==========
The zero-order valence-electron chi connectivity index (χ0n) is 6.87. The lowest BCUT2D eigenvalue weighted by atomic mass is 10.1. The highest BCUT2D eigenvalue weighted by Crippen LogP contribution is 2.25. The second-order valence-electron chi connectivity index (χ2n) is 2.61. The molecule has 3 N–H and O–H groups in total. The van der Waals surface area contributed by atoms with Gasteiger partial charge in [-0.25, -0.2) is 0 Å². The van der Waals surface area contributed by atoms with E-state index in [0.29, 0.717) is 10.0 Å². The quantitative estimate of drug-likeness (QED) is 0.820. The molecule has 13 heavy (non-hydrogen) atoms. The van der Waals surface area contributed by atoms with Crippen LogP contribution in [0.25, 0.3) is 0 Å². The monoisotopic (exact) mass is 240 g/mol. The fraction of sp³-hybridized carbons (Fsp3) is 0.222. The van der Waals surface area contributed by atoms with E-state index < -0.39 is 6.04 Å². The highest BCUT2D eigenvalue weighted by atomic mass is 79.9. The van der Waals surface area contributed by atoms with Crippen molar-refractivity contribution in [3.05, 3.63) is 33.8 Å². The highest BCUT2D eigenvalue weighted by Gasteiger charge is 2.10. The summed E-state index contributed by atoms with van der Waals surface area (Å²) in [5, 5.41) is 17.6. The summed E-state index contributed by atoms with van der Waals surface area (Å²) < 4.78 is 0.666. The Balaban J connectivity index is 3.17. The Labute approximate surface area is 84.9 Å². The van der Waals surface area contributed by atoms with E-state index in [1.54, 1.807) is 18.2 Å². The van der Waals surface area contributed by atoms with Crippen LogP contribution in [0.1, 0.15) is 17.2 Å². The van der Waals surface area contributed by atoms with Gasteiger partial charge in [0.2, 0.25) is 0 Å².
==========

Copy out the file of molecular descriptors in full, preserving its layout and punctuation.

The zero-order valence-electron chi connectivity index (χ0n) is 6.87. The lowest BCUT2D eigenvalue weighted by atomic mass is 10.1. The highest BCUT2D eigenvalue weighted by Crippen LogP contribution is 2.25. The second-order valence-electron chi connectivity index (χ2n) is 2.61. The molecule has 3 N–H and O–H groups in total. The van der Waals surface area contributed by atoms with Gasteiger partial charge in [-0.25, -0.2) is 0 Å². The van der Waals surface area contributed by atoms with E-state index in [0.29, 0.717) is 10.0 Å². The quantitative estimate of drug-likeness (QED) is 0.820. The molecule has 13 heavy (non-hydrogen) atoms. The van der Waals surface area contributed by atoms with Crippen LogP contribution in [0.25, 0.3) is 0 Å². The monoisotopic (exact) mass is 240 g/mol. The fraction of sp³-hybridized carbons (Fsp3) is 0.222. The van der Waals surface area contributed by atoms with E-state index < -0.39 is 6.04 Å². The highest BCUT2D eigenvalue weighted by atomic mass is 79.9. The van der Waals surface area contributed by atoms with Crippen molar-refractivity contribution in [3.05, 3.63) is 33.8 Å². The highest BCUT2D eigenvalue weighted by Gasteiger charge is 2.10. The summed E-state index contributed by atoms with van der Waals surface area (Å²) in [5, 5.41) is 17.6. The summed E-state index contributed by atoms with van der Waals surface area (Å²) < 4.78 is 0.666. The Balaban J connectivity index is 3.17. The Labute approximate surface area is 84.9 Å². The van der Waals surface area contributed by atoms with E-state index in [1.54, 1.807) is 18.2 Å². The van der Waals surface area contributed by atoms with Crippen LogP contribution in [0.1, 0.15) is 17.2 Å². The van der Waals surface area contributed by atoms with Gasteiger partial charge in [0.2, 0.25) is 0 Å².